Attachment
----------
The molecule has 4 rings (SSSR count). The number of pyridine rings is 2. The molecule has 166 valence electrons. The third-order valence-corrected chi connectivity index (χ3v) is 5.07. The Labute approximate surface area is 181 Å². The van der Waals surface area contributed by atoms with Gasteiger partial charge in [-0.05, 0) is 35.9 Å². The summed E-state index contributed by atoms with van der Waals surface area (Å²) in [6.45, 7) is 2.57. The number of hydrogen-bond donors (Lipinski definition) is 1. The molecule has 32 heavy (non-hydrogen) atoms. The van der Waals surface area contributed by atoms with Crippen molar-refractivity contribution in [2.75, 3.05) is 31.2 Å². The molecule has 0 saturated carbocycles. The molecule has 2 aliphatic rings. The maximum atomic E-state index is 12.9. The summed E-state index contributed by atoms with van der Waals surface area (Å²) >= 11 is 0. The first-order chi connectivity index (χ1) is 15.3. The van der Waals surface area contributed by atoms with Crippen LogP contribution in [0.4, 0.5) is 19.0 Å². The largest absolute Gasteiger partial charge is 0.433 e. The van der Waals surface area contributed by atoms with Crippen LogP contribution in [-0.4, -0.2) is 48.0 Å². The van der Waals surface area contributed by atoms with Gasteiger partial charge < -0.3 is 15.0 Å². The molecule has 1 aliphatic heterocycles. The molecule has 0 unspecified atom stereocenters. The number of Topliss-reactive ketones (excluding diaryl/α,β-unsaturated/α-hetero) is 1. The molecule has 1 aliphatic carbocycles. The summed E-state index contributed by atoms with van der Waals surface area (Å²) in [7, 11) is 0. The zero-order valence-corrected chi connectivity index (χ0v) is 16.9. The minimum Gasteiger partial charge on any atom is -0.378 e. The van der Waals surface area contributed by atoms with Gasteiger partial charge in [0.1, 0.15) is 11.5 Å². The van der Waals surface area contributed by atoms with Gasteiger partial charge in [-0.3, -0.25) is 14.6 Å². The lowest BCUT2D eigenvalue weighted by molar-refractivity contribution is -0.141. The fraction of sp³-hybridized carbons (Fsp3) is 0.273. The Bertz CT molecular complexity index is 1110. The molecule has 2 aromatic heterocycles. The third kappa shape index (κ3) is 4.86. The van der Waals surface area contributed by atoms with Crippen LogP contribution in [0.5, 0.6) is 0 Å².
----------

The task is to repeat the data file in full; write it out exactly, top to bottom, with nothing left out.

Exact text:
The molecule has 4 rings (SSSR count). The number of pyridine rings is 2. The molecule has 166 valence electrons. The third-order valence-corrected chi connectivity index (χ3v) is 5.07. The Labute approximate surface area is 181 Å². The van der Waals surface area contributed by atoms with Gasteiger partial charge in [-0.05, 0) is 35.9 Å². The summed E-state index contributed by atoms with van der Waals surface area (Å²) in [6.45, 7) is 2.57. The number of hydrogen-bond donors (Lipinski definition) is 1. The molecule has 32 heavy (non-hydrogen) atoms. The van der Waals surface area contributed by atoms with Crippen molar-refractivity contribution in [2.75, 3.05) is 31.2 Å². The molecule has 0 saturated carbocycles. The molecule has 2 aliphatic rings. The maximum atomic E-state index is 12.9. The summed E-state index contributed by atoms with van der Waals surface area (Å²) >= 11 is 0. The first-order chi connectivity index (χ1) is 15.3. The van der Waals surface area contributed by atoms with Crippen LogP contribution in [0.4, 0.5) is 19.0 Å². The largest absolute Gasteiger partial charge is 0.433 e. The van der Waals surface area contributed by atoms with Crippen LogP contribution in [-0.4, -0.2) is 48.0 Å². The van der Waals surface area contributed by atoms with Gasteiger partial charge < -0.3 is 15.0 Å². The molecule has 1 aliphatic heterocycles. The molecule has 0 unspecified atom stereocenters. The number of Topliss-reactive ketones (excluding diaryl/α,β-unsaturated/α-hetero) is 1. The molecule has 1 aliphatic carbocycles. The summed E-state index contributed by atoms with van der Waals surface area (Å²) in [7, 11) is 0. The zero-order valence-corrected chi connectivity index (χ0v) is 16.9. The minimum Gasteiger partial charge on any atom is -0.378 e. The van der Waals surface area contributed by atoms with Gasteiger partial charge in [0.1, 0.15) is 11.5 Å². The van der Waals surface area contributed by atoms with Gasteiger partial charge in [-0.3, -0.25) is 14.6 Å². The lowest BCUT2D eigenvalue weighted by molar-refractivity contribution is -0.141. The fraction of sp³-hybridized carbons (Fsp3) is 0.273. The Bertz CT molecular complexity index is 1110. The molecule has 2 aromatic heterocycles. The third kappa shape index (κ3) is 4.86. The van der Waals surface area contributed by atoms with Crippen LogP contribution in [0.5, 0.6) is 0 Å².